By: Nada Badawi
Traders reported last Tuesday that the reduction comes at a time when Egypt’s “critical” foreign reserves have dropped by $105m to $13.5bn in February.
The nation’s state oil firm, the Egyptian General Petroleum Company (EGPC), made agreements to purchase some of the gasoil for the second quarter, but cancelled a crude oil purchase tender for the same period.
Thirteen out of 24 gasoil cargoes will be purchased by the government and delivered to Mediterranean ports, whereas seven out of nine cargoes will be purchased and delivered to Suez Port.
In the cancelled oil tender, Egypt sought three million barrels of medium sulphur content crude per month.
No rationale was given on the government’s part, even though traders reported that “stretched finances may have been a cause of revised import volumes.”
Egypt’s foreign reserves stood at $36bn on the eve of the 25 January Revolution, and fell to $13.6bn in January 2013.
President Mohamed Morsi lifted subsidies on food and some fuel prices in order to meet conditions set by the International Monetary Fund (IMF) and secure the proposed $4.8bn loan.
Egypt’s state energy budget represents 20% of the total state bill, a proportion which the government is attempting to reduce.
The decision also comes amid Egypt and Iraq’s recent agreement, where Iraq promised to supply Egypt with 4 million barrels of Iraqi crude oil per month, and 4,000 tonnes of diesel per day.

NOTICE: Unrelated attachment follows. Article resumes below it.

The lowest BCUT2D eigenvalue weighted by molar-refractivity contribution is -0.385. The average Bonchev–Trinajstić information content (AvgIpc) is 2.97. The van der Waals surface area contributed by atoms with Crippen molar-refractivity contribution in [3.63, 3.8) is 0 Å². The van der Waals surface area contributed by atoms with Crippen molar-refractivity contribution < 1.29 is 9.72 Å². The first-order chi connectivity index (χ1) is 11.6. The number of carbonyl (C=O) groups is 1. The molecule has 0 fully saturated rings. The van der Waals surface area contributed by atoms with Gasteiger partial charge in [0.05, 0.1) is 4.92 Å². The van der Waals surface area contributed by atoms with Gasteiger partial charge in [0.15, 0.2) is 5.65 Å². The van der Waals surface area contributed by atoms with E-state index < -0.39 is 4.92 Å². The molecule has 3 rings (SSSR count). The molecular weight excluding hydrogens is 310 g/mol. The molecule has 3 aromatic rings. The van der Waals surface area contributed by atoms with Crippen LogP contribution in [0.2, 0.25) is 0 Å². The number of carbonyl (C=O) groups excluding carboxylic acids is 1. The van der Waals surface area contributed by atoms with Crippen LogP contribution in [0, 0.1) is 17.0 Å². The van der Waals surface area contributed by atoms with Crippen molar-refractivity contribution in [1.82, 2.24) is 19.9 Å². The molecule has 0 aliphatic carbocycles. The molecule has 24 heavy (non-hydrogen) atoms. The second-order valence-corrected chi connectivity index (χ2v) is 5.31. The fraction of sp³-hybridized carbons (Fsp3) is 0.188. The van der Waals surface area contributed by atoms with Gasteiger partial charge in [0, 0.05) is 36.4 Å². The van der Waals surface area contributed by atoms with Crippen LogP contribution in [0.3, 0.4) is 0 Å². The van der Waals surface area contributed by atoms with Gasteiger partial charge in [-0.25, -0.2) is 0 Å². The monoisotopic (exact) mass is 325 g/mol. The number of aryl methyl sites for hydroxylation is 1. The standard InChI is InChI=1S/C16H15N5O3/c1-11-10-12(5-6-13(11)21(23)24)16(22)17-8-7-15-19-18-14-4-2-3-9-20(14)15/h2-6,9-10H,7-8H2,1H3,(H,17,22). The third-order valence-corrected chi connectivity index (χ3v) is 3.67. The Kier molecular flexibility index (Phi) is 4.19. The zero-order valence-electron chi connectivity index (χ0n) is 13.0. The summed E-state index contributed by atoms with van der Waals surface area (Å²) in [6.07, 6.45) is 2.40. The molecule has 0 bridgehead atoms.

The agreement was concluded during Prime Minister Hesham Qandil’s visit to Iraq last week.
Traders closely monitoring Egypt’s purchases of gasoil used in industry and agriculture stated that the recent oil agreement with Iraq could have been a factor in the decision.
“If 40% of the [Iraqi] crude is refined into gasoil… 200,000 tonnes lets say, that’s 6 to 7 less cargoes a month that will need to be imported,” a trader reported to the media
Egyptian Minister of Industry and Trade Hatem Saleh commented to the MENA news agency on the agreement with Iraq: “Egypt will benefit extensively from this project as it will guarantee a stable and sustainable source of fuel.”
Despite the current violence in many Egyptian governorates, and the worsening economic performance, Egypt continues to attract key regional players in the oil sector, with at least six different firms competing to supply it with gasoil.